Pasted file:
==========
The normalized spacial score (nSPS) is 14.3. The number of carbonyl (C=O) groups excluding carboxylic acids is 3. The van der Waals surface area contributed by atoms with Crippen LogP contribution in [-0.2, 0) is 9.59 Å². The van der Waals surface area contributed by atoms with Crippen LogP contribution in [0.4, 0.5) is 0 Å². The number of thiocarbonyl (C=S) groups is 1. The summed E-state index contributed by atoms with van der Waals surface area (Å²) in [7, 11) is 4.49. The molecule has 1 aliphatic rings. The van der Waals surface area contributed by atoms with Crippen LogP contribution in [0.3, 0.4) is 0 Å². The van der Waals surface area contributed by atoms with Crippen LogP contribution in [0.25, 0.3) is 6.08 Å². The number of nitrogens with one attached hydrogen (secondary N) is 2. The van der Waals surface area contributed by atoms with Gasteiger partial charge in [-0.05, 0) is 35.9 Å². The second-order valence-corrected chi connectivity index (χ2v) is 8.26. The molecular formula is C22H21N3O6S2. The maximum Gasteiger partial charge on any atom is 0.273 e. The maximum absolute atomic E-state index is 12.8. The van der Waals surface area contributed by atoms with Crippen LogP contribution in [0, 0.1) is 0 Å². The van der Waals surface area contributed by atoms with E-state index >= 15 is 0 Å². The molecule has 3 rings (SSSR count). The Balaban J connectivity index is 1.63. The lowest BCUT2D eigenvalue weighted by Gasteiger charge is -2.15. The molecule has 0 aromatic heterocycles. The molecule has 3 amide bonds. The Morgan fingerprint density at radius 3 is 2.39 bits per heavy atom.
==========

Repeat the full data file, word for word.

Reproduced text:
The normalized spacial score (nSPS) is 14.3. The number of carbonyl (C=O) groups excluding carboxylic acids is 3. The van der Waals surface area contributed by atoms with Crippen LogP contribution in [-0.2, 0) is 9.59 Å². The van der Waals surface area contributed by atoms with Crippen LogP contribution in [0.4, 0.5) is 0 Å². The number of thiocarbonyl (C=S) groups is 1. The summed E-state index contributed by atoms with van der Waals surface area (Å²) in [7, 11) is 4.49. The molecule has 1 aliphatic rings. The van der Waals surface area contributed by atoms with Crippen LogP contribution in [0.3, 0.4) is 0 Å². The van der Waals surface area contributed by atoms with Crippen LogP contribution in [0.25, 0.3) is 6.08 Å². The number of nitrogens with one attached hydrogen (secondary N) is 2. The van der Waals surface area contributed by atoms with Gasteiger partial charge in [-0.05, 0) is 35.9 Å². The second-order valence-corrected chi connectivity index (χ2v) is 8.26. The molecular formula is C22H21N3O6S2. The maximum Gasteiger partial charge on any atom is 0.273 e. The maximum absolute atomic E-state index is 12.8. The van der Waals surface area contributed by atoms with Crippen LogP contribution in [0, 0.1) is 0 Å². The van der Waals surface area contributed by atoms with E-state index >= 15 is 0 Å². The molecule has 3 rings (SSSR count). The Balaban J connectivity index is 1.63. The lowest BCUT2D eigenvalue weighted by Gasteiger charge is -2.15. The molecule has 0 aromatic heterocycles. The molecule has 3 amide bonds. The Morgan fingerprint density at radius 3 is 2.39 bits per heavy atom.